Our study sample included 4194 immigrants from 12 different countries. Approximately 53% of the sample (both men and women) was overweight/obese. Table 1 presents the distribution of participant characteristics by overweight/obesity and associations between participant characteristics and overweight/obesity. There was a significant difference in overweight/obesity by gender. More men (60%) were overweight/obese as compared to women (44%). Participants aged between 45 and 66 years comprised only (33%) of the sample but had the highest proportion (68%) of overweight/obese individuals. The highest proportion of overweight/obese individuals (67%) were from Turkey, followed by Poland (63%) and the lowest (27%) were from Vietnam.

Table 1 Distribution of participant characteristics by overweight/obesity and associations (odds ratio (OR) and 95% confidence intervals (95% CI) between participant characteristics and overweight/obesity, n = 4194 immigrants in the 2016 Living Conditions Survey in Norway

Almost three-quarters of married individuals were overweight/obese (74%) and 81% of self-reported diabetic participants were overweight/obese compared to 51% of non-diabetics. There was little variation in overweight/obesity by education and physical activity.

In both the crude and adjusted models (Table 1), men had twice the odds of being overweight/obese as compared to women. The odds of being overweight/obese increased with age. Immigrants from Turkey had 5.9 times the odds (CI; 4.2–8.4) of being overweight/obese as compared to those from Vietnam, followed by immigrants from Kosovo, Poland, Iraq and Pakistan. Those who were married/cohabiting or divorced/separated or widowed had higher odds of being overweight/obese as compared to never married participants. Similarly, those who were unemployed were 10% more likely to be overweight/obese as compared to employed immigrants. Participants with self-reported diabetes were 2.4 times more likely to be overweight/obese compared to those without diabetes. We did not find any significant relationship between overweight/obesity and education, physical activity or length of residence in Norway.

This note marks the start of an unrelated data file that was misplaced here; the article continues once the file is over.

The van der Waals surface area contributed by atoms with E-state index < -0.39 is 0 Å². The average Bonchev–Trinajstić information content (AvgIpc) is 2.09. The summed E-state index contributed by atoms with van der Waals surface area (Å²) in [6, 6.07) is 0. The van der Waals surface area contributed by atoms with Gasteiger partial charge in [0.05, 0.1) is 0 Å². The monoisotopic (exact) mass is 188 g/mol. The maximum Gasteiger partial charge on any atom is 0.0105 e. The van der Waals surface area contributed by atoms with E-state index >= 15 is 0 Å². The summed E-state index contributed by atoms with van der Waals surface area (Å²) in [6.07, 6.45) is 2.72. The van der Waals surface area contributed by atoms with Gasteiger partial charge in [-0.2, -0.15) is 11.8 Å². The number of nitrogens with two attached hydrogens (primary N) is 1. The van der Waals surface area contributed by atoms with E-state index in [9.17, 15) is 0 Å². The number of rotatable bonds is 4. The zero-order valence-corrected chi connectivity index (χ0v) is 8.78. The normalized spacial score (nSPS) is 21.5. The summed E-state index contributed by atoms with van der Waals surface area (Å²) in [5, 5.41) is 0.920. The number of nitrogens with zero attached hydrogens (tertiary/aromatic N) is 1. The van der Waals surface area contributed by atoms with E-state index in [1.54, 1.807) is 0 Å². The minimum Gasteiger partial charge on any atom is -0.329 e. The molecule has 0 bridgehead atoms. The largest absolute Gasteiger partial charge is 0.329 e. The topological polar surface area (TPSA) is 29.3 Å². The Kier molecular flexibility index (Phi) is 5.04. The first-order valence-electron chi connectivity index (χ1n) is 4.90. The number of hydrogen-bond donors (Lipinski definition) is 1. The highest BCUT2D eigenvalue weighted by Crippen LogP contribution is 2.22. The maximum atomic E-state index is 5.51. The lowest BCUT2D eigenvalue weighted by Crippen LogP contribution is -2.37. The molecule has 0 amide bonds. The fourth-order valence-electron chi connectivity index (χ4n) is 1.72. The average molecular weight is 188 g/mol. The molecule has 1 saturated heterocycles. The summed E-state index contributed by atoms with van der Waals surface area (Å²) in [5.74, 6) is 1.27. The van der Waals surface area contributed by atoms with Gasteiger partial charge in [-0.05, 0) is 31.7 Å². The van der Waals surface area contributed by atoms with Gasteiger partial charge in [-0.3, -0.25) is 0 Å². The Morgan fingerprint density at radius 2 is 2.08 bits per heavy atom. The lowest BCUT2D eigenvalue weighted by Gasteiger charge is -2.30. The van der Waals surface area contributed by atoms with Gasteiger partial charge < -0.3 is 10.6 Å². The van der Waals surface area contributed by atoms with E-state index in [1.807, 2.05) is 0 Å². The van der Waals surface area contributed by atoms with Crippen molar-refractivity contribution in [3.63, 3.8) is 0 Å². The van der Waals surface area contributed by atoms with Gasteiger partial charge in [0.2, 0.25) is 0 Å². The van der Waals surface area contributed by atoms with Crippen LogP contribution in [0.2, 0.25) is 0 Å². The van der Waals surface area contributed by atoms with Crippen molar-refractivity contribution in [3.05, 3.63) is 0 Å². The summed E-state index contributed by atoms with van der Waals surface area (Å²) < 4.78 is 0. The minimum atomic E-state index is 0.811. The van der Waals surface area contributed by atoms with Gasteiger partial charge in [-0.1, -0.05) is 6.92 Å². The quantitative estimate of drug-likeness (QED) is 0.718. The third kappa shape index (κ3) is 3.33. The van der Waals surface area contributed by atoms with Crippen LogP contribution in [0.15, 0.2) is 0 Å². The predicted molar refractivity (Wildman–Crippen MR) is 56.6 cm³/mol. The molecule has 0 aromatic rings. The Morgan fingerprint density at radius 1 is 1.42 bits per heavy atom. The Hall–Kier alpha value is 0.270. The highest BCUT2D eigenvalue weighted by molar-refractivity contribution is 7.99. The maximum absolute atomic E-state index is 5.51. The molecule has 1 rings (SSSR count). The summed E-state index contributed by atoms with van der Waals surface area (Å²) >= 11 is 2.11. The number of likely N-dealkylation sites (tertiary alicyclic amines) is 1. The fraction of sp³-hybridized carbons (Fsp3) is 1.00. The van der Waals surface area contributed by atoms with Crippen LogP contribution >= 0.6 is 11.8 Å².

We also ran regression analyses separately for men and women, and present the results of only the adjusted analyses in Table 2. The odds for overweight/obesity were greatest in Somali, Iraqi and Pakistani women compared with Vietnamese women who were the least overweight/obese. Whereas odds for overweight/obesity were greatest in men from Turkey, Poland, Bosnia and Kosovo. Age was an important factor for both men and women with the oldest group (45–66 years) having the highest odds of overweight/obesity as compared to the youngest (16–24 years). While physical activity was not related to overweight/obesity for men, women exercising at least once a week had a 24% lower chance of being overweight/obese. The odds for being overweight/obese were 5.1 (CI; 2.6–10.0) in self-reported diabetic women as compared to non-diabetic women. Women who were not employed had a 31% higher chance of being overweight/obese as compared to women who were employed.